Air Purifiers

You might not expect it, but the air inside your home could be even more polluted than the air outside. And since there might be little circulation, an air purifier could be an important part of keeping your home clean. An air purifier cleans the air in your home by filtering out allergens and the particles that make up air pollution. Some of these allergens include pet dander, hair, mold spores, and gaseous pollutants. These indoor allergens and pollutants can hover in the air for long periods of time. Many popular air purifiers use fans to circulate air through their HEPA filters. Inside, the filters remove impurities, releasing clean air back into the room.




Size of the Room


The size of the room you intend to use the air purifier in is the most important factor to consider. Otherwise, the air purifier may not be able to effectively clean the air. Measure the approximate square feet of the room you want to put the air purifier in and filter your search for models that are designed to clean a room of that size.


Noise Level


Many air purifiers advertise quiet operation as one of their best features, and it’s no surprise why. You probably don’t want a loud air purifier running constantly, especially if it’s in your bedroom or the living room.


Level of Maintenance


You’ll have to replace filters regularly and clean your machine from time to time. When you’re considering the type of air purifier to get, think about the filters you’ll have to use with it and the ease of replacing them.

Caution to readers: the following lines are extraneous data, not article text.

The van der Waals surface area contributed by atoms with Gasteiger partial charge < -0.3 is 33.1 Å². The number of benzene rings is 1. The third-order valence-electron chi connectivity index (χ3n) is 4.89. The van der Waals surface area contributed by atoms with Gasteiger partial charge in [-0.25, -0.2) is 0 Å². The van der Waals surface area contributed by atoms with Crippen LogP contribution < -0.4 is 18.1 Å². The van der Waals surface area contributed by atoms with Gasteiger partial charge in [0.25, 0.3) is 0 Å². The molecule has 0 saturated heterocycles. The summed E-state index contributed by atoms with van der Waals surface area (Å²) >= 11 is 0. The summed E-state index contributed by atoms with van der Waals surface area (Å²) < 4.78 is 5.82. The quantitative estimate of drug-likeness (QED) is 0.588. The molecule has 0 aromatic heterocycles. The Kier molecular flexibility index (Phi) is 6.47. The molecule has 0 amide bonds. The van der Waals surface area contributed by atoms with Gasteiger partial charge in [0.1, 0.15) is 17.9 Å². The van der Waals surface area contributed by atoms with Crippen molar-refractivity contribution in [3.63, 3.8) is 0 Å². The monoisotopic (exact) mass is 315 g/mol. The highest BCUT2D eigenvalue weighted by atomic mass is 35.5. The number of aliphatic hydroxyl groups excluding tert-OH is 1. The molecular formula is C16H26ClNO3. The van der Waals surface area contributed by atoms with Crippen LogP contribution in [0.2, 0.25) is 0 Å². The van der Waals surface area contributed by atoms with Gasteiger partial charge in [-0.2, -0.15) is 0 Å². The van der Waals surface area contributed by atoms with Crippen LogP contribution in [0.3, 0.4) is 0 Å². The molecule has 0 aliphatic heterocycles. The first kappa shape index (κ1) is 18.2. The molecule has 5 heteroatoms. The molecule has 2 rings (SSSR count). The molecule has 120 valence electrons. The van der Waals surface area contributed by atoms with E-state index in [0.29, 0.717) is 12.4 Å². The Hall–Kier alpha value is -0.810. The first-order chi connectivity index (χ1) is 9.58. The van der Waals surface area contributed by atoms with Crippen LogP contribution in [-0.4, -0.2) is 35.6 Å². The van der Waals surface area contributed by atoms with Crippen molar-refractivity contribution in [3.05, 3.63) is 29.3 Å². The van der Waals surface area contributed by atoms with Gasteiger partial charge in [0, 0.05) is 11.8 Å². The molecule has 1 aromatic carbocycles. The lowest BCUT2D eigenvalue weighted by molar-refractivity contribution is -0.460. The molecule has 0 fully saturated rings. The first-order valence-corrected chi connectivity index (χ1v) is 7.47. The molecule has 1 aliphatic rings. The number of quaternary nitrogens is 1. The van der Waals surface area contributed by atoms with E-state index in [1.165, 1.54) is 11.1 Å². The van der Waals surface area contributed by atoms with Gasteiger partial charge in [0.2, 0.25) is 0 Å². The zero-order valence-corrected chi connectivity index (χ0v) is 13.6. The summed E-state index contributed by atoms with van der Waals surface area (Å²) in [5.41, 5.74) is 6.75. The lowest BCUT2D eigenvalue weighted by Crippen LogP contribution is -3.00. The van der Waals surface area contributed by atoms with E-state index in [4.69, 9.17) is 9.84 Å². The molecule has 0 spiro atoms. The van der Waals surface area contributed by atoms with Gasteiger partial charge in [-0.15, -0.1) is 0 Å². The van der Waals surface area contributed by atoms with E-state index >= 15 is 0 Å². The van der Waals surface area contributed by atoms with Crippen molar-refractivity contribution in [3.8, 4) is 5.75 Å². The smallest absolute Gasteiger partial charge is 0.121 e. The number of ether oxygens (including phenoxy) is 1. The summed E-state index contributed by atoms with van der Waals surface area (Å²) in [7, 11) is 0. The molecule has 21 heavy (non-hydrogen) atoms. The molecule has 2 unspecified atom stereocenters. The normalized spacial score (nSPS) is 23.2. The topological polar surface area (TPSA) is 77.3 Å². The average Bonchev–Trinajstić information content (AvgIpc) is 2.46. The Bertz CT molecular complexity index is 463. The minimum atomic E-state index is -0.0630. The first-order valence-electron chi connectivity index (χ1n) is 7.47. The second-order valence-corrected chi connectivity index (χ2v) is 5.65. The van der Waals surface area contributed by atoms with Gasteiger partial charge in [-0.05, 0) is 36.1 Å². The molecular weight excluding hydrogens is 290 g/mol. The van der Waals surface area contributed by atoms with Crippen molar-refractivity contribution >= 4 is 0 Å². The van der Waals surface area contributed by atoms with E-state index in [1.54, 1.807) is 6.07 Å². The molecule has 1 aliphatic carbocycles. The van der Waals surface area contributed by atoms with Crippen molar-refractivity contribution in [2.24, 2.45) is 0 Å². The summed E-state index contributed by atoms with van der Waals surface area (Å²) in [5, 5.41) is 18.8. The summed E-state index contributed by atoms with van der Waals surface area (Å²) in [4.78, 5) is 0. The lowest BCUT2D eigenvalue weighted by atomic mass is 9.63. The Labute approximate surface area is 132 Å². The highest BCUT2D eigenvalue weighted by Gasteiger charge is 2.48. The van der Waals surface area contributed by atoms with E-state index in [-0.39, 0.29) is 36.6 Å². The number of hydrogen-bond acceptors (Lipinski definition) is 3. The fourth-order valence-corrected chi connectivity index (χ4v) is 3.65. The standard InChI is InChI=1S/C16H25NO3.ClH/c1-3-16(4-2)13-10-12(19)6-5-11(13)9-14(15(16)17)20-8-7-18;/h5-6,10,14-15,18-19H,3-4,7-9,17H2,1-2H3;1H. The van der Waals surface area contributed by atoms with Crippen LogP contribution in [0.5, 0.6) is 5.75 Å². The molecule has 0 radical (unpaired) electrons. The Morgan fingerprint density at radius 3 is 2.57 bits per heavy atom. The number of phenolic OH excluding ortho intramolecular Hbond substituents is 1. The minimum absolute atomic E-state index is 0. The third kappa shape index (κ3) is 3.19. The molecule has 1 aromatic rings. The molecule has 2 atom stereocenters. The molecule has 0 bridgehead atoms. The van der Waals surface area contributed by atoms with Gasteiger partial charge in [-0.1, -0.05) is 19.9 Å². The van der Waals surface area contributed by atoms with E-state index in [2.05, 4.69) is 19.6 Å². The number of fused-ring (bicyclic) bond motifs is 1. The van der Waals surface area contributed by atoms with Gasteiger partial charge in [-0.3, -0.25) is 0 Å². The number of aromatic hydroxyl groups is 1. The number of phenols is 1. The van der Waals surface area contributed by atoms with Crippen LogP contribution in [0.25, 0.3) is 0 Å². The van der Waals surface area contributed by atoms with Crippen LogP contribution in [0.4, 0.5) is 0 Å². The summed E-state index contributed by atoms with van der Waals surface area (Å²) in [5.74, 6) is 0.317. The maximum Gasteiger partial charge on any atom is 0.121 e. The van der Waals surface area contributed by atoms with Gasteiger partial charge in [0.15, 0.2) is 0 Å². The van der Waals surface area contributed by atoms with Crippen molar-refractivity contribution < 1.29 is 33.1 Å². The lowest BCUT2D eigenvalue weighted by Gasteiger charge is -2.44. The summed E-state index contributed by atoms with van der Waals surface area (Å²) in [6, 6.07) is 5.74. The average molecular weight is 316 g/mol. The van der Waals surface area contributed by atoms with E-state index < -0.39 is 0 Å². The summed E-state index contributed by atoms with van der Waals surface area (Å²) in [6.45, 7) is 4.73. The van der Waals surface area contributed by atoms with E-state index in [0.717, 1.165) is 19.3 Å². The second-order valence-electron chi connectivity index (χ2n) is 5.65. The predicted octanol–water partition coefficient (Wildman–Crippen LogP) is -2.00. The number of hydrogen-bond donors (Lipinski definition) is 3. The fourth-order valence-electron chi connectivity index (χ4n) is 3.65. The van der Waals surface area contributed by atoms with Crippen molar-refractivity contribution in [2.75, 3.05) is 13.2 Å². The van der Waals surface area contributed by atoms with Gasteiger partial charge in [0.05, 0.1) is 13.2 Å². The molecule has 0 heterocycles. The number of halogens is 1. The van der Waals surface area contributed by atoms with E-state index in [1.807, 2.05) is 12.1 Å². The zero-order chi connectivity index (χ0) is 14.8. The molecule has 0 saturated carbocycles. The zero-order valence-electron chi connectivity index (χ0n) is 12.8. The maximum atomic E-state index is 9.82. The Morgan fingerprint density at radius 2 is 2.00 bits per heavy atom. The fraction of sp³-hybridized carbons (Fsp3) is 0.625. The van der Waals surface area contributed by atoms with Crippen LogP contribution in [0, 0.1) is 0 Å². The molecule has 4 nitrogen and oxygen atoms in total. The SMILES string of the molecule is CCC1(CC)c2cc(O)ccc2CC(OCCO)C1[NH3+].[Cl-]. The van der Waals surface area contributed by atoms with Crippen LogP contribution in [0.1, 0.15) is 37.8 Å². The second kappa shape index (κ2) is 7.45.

Types of Impurities


If you’re trying to eliminate a specific type of particle—such as pet dander—from the air, make sure your air purifier of choice is equipped with the right filter to catch it.


CADR Rating


Clean air delivery rate (CADR) measures an air purifier’s cleaning ability by measuring how much air the device can clean per minute. A higher CADR rating indicates better performance.


Seals and Labels


You can look for a few different seals of approval on air purifiers and air filters, including the following:


Asthma & Allergy Certification Mark: a seal of approval that the Asthma and Allergy Foundation of America gives to air purifiers that pass its tests.
Energy Star: a label indicating up to 40 percent better efficiency than non-approved air purifiers.
Association of Home Appliance Manufacturers (AHAM) Seal: lists the CADR rating for tobacco smoke, dust, and pollen. Look for higher ratings.